An EU Carbon Border Tax - what might it mean for world trade?

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With companies set to become increasingly responsible for the carbon footprints of their value chains, they must be proactive in measuring and mitigating their CO2, write Boston Consulting Group's Bas Sudmeijer and Tim Figures

Less than two weeks ago, the European Union announced that a significant change in its trade policy is coming.

As part of its newly-announced goal of cutting greenhouse gas emissions by 55 per cent over the next decade, the EU is considering imposing a tax on goods imported into the 27-nation region by 2023 that would reflect the amount of carbon dioxide (CO2) emissions attributed to their production. There is widespread global interest in this innovative move, including from Democratic Party candidate Joe Biden, who has signalled support for a similar scheme in the US if he wins the Presidency.

For countries outside the bloc, but with significant trade flows with it - the 'carbon border tax' plan poses two big questions: will those countries adopt a similar mechanism to put a price on the emissions tied to imports? And will they be able to work with the EU to ensure that trade is adversely affected?

Regardless of how these issues are resolved, UK companies must begin taking action to reduce their greenhouse-gas footprints. There is no doubt as to the commitment of either the EU or the UK in taking tough action on climate change. In fact, the UK has already set itself tougher legally binding targets than the EU, including the requirement to be net zero by 2050. To get there, UK companies will have to not only shrink the carbon footprints of their own operations, but also those of their entire global value chains.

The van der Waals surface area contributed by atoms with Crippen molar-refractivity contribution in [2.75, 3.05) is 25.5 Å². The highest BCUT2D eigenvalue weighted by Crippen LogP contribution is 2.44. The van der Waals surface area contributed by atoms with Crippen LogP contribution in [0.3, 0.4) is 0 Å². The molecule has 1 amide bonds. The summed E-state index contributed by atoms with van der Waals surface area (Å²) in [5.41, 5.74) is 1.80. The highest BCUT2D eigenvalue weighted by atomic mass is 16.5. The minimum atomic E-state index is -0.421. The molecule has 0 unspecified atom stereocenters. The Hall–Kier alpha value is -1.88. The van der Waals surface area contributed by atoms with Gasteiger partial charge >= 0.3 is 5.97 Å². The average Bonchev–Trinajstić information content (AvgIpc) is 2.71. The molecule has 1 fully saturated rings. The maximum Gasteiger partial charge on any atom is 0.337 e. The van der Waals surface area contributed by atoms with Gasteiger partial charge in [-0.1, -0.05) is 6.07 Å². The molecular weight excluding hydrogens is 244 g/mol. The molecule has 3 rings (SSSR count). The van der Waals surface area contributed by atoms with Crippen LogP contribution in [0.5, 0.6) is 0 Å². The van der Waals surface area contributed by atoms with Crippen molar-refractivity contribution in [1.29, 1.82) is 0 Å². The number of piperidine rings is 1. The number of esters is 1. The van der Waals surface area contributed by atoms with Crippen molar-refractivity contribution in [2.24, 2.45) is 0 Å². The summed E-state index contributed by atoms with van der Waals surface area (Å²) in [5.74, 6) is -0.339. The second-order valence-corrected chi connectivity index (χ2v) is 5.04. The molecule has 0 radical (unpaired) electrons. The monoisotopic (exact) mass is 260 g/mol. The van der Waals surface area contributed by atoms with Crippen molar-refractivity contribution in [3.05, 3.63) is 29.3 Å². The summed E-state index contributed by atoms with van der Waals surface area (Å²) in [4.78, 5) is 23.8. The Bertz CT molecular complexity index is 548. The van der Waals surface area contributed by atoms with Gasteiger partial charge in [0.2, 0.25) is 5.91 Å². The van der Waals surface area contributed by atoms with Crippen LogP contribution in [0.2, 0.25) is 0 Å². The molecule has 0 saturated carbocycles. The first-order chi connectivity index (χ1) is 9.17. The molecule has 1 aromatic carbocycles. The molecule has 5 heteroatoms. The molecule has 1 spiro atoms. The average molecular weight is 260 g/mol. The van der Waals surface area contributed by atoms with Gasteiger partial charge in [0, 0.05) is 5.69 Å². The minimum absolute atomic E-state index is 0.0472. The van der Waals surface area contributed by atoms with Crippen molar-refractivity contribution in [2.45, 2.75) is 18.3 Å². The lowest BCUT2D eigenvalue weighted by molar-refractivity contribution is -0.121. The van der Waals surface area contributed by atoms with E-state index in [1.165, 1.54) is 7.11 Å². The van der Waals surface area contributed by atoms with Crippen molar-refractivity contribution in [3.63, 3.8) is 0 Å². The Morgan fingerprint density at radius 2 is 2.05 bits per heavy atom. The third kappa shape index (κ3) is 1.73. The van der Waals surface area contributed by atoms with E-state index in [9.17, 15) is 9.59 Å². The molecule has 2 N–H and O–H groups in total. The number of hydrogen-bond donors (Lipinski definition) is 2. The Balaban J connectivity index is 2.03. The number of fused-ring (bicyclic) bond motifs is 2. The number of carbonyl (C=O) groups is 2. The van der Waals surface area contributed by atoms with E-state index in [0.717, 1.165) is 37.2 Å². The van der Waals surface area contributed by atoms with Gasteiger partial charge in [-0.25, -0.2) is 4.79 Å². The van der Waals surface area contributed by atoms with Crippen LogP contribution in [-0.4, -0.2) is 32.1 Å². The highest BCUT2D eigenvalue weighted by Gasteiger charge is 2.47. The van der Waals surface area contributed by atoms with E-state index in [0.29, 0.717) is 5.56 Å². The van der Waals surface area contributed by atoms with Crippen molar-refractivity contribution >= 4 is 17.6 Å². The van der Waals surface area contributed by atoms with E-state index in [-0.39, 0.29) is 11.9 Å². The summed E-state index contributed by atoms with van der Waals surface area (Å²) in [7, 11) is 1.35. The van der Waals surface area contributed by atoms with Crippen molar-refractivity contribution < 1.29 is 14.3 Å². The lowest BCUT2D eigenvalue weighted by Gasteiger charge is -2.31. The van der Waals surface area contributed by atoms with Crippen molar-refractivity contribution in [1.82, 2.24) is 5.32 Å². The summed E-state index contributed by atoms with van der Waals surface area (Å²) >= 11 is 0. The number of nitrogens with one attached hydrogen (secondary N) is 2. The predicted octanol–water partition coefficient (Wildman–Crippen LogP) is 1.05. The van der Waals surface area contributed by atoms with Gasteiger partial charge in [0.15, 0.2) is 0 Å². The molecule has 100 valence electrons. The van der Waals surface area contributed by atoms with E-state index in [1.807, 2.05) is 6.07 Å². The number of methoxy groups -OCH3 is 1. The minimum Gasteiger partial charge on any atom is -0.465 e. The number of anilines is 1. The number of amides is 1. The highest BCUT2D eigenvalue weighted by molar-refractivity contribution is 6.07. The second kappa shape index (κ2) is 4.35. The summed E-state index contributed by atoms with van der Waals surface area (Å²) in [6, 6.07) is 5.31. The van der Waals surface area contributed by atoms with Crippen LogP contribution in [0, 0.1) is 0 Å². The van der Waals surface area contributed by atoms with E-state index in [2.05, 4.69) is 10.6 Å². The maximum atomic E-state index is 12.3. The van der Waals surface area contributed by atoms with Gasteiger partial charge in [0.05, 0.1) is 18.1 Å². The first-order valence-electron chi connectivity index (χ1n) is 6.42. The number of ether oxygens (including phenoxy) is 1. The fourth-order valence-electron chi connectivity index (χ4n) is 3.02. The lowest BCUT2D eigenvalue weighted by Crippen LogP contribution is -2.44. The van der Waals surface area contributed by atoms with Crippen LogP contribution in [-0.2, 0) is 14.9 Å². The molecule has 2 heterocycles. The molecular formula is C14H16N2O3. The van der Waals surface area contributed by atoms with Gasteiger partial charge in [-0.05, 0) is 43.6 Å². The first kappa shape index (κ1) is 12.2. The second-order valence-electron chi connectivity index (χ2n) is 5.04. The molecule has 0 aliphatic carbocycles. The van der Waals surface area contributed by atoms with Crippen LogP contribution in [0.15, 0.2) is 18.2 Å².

The most pressing question is whether 'third countries' like the UK can work with the EU to ensure their goods are exempt from a future carbon border tax, the details of which are still under consideration. A failure to do so would place industries with high greenhouse-gas footprints - such as automobiles, steel, chemicals, and aerospace - at a significant cost disadvantage in one of their largest export markets. Recent Boston Consulting Group (BCG) analysis shows, for example, that the border tax on a compact family car being imported into the EU would be over €200 at current carbon prices, rising to over €400 by 2025 based on carbon price forecasts.

Technically speaking, it shouldn't be difficult for countries like the UK to make the case for an exemption. Prior to Brexit, the UK was already participating fully in the EU's emissions trading scheme (ETS), and the UK government has committed to continued action on carbon pricing once the UK leaves the EU ETS at the end of the year. Therefore, UK companies have systems in place to measure and report their carbon footprint that are used to factor in carbon costs.

The mechanism for seeking exemption from the carbon border tax, however, is far from clear. But like similar 'equivalence' regimes for financial services and data privacy, it will almost certainly come down to a unilateral decision by the European Union. In practice, these decisions are not purely administrative: they come with conditions attached and can be used by the EU as leverage in wider negotiations with the third country concerned.    

The EU will also be keen to ensure that countries exempt from the carbon border tax are not used as a back door into the bloc for products that have not paid their full carbon costs. If third countries introduce their own border tax along similar lines to the EU's, then that should be easy to address. But if they choose not to go down this road, an exemption will be harder to obtain, and would be likely to come with qualifications designed to avoid this 'carbon leakage'.